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Study Clears Bayer
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In another article by Bloomberg Business, it was announced that researchers at the University of Maryland concluded their three-year study on the effects of imidacloprid on bee colonies and found "imidicloprid, when applied at 'realistic' levels, doesn't harm honey bee colonies." The scientists state that "it contributes, but there is a bigger picture." This study clears Bayer's insecticide as the "sole cause of CCD" and is another small victory. You can read the full article here.

Reader Comments (3)

I must be on the emailing list of every environmental organization out there, and for good reason: I've been seriously concerned about a broad range of environmental issues since the mid 1970's. But never once did I sign on in the frenzy over neonics, believing, accurately as it turned out, that the science wasn't in yet, and that we simply didn't know what all the true factors were. And further, it bothered me greatly that so many activists in this issue seemed to have just learned that pesticides were used on the myriad crops and products when the neonic implication got proposed. That is, they seemed woefully ignorant about the effects of older chemistries, things like organophosphates and carbamates. All that siad, one of my biggest fears coming out of this situation is that numerous other, credible and legitimate environmental efforts will now be discredited as this one is shown to have been wide of the mark. That would be a true tragedy, in a world where nature is being beaten up every hour of every day.

But I am hopeful that at least for coscientious growers, the tools offered by neonic chemistry will remain in the toolbox. And further, I hope the industry itself will self-police such that these products are not used in situations where insect-pollinated plants are treated sufficiently close to their respective time of flowering, leading to bee and other insect deaths.
Friday, March 27, 2015 | Thomas Duffey

Sadly , the anti science bias will prevent many people from believing this and they will continue to excoriate the chemicals without fact. This will prevent progress and the finding of a cure for CCD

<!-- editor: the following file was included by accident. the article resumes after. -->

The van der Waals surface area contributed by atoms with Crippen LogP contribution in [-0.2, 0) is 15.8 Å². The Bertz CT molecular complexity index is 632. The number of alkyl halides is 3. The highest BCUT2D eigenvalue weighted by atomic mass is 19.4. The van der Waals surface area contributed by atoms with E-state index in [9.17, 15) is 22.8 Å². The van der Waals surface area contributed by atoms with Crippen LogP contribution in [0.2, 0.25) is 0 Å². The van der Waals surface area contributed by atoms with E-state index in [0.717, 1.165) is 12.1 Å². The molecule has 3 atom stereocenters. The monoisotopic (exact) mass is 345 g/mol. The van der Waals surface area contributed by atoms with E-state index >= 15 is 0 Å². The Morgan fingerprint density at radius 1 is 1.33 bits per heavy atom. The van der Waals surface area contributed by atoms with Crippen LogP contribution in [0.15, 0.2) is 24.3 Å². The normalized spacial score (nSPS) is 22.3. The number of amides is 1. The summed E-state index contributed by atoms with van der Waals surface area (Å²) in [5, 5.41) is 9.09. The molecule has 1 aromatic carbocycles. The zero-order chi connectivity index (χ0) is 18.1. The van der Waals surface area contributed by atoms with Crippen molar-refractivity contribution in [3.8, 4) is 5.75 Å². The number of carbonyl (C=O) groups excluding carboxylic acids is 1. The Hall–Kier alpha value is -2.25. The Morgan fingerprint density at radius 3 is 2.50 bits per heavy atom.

Friday, March 27, 2015 | Joel Pesapane

On Joel's comment. I don't think its an "anti-science bias" that is really driving people to be skeptical about studies. Its when science is used and manipulated by people or organizations that have an inbuilt agenda that drives people to be skeptical about science and 'studies'.

It might be a corporation, an advocacy group, or even academics (with an education that say 'this is the way things are'...and who are you with your crazy theory). Its certainly the media (looking for a sexy story and ignoring the details of the study). Its politicians with a pet project and an audience to pander to.

When International Widgets funds a 'science study' that finds that widgets reduce heart disease and increases the sex drive, the public is right to be skeptical. And when the government gives money to increase exports of widgets we right to roll our eyes.

When governments allow industries to self-regulate, we don't trust.

When regulators neglect their responsibilities, we don't trust.

When groups directly fund their own science, we don't trust.

When politicians pander to money and elections, we don't trust.

When trust is betrayed over and over we do the only thing that seems rational. We don't trust. I do 'trust' science, as far as that goes. But that does not seem to go very far these days.

Well. thats a bit of a rant. I hope its not too much, but 4 out of 5 doctors recommend a rant a week. ;)
Friday, March 27, 2015 | rob mills

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